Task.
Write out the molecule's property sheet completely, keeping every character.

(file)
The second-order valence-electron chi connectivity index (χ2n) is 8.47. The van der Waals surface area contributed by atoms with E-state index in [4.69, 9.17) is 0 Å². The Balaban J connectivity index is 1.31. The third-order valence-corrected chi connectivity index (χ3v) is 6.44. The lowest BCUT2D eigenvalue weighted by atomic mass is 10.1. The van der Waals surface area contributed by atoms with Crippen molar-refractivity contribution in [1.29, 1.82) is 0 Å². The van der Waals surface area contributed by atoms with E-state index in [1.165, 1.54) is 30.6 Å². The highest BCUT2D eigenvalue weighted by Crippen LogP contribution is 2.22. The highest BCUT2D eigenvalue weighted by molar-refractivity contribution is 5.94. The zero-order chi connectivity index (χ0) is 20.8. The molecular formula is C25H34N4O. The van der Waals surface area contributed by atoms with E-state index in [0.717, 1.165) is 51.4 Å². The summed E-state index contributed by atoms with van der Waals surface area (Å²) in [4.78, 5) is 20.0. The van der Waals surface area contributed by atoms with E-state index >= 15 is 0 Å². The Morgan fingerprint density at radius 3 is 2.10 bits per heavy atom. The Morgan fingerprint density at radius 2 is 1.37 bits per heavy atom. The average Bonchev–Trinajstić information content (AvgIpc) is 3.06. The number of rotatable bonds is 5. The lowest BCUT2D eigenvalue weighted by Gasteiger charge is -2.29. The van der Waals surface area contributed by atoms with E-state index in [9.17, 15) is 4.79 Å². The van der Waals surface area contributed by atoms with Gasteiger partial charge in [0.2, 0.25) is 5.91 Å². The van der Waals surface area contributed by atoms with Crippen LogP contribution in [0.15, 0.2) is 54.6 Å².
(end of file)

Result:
The second-order valence-electron chi connectivity index (χ2n) is 8.47. The van der Waals surface area contributed by atoms with E-state index in [4.69, 9.17) is 0 Å². The Balaban J connectivity index is 1.31. The third-order valence-corrected chi connectivity index (χ3v) is 6.44. The lowest BCUT2D eigenvalue weighted by atomic mass is 10.1. The van der Waals surface area contributed by atoms with Crippen molar-refractivity contribution in [1.29, 1.82) is 0 Å². The van der Waals surface area contributed by atoms with E-state index in [1.165, 1.54) is 30.6 Å². The highest BCUT2D eigenvalue weighted by Crippen LogP contribution is 2.22. The highest BCUT2D eigenvalue weighted by molar-refractivity contribution is 5.94. The zero-order chi connectivity index (χ0) is 20.8. The molecular formula is C25H34N4O. The van der Waals surface area contributed by atoms with E-state index in [0.717, 1.165) is 51.4 Å². The summed E-state index contributed by atoms with van der Waals surface area (Å²) in [4.78, 5) is 20.0. The van der Waals surface area contributed by atoms with E-state index >= 15 is 0 Å². The Morgan fingerprint density at radius 3 is 2.10 bits per heavy atom. The Morgan fingerprint density at radius 2 is 1.37 bits per heavy atom. The average Bonchev–Trinajstić information content (AvgIpc) is 3.06. The number of rotatable bonds is 5. The lowest BCUT2D eigenvalue weighted by Gasteiger charge is -2.29. The van der Waals surface area contributed by atoms with E-state index in [9.17, 15) is 4.79 Å². The van der Waals surface area contributed by atoms with Gasteiger partial charge in [0.2, 0.25) is 5.91 Å². The van der Waals surface area contributed by atoms with Crippen LogP contribution in [0.15, 0.2) is 54.6 Å².